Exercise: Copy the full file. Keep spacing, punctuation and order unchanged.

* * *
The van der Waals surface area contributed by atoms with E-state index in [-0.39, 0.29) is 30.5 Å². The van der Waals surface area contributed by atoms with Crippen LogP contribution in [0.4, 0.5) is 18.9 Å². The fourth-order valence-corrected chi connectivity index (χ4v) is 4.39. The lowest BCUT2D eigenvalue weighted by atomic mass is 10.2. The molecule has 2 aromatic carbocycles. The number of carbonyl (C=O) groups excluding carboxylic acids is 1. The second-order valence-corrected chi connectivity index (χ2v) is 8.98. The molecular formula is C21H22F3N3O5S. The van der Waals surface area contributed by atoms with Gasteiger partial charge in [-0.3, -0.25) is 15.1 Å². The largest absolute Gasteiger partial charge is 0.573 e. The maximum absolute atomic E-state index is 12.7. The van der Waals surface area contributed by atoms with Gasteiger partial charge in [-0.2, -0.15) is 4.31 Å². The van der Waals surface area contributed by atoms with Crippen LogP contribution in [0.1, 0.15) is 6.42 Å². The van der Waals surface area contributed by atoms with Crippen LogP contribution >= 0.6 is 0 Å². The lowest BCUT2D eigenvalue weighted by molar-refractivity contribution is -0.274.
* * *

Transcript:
The van der Waals surface area contributed by atoms with E-state index in [-0.39, 0.29) is 30.5 Å². The van der Waals surface area contributed by atoms with Crippen LogP contribution in [0.4, 0.5) is 18.9 Å². The fourth-order valence-corrected chi connectivity index (χ4v) is 4.39. The lowest BCUT2D eigenvalue weighted by atomic mass is 10.2. The molecule has 2 aromatic carbocycles. The number of carbonyl (C=O) groups excluding carboxylic acids is 1. The second-order valence-corrected chi connectivity index (χ2v) is 8.98. The molecular formula is C21H22F3N3O5S. The van der Waals surface area contributed by atoms with Gasteiger partial charge in [-0.3, -0.25) is 15.1 Å². The largest absolute Gasteiger partial charge is 0.573 e. The maximum absolute atomic E-state index is 12.7. The van der Waals surface area contributed by atoms with Gasteiger partial charge in [-0.2, -0.15) is 4.31 Å². The van der Waals surface area contributed by atoms with Crippen LogP contribution in [0.1, 0.15) is 6.42 Å². The van der Waals surface area contributed by atoms with Crippen LogP contribution >= 0.6 is 0 Å². The lowest BCUT2D eigenvalue weighted by molar-refractivity contribution is -0.274.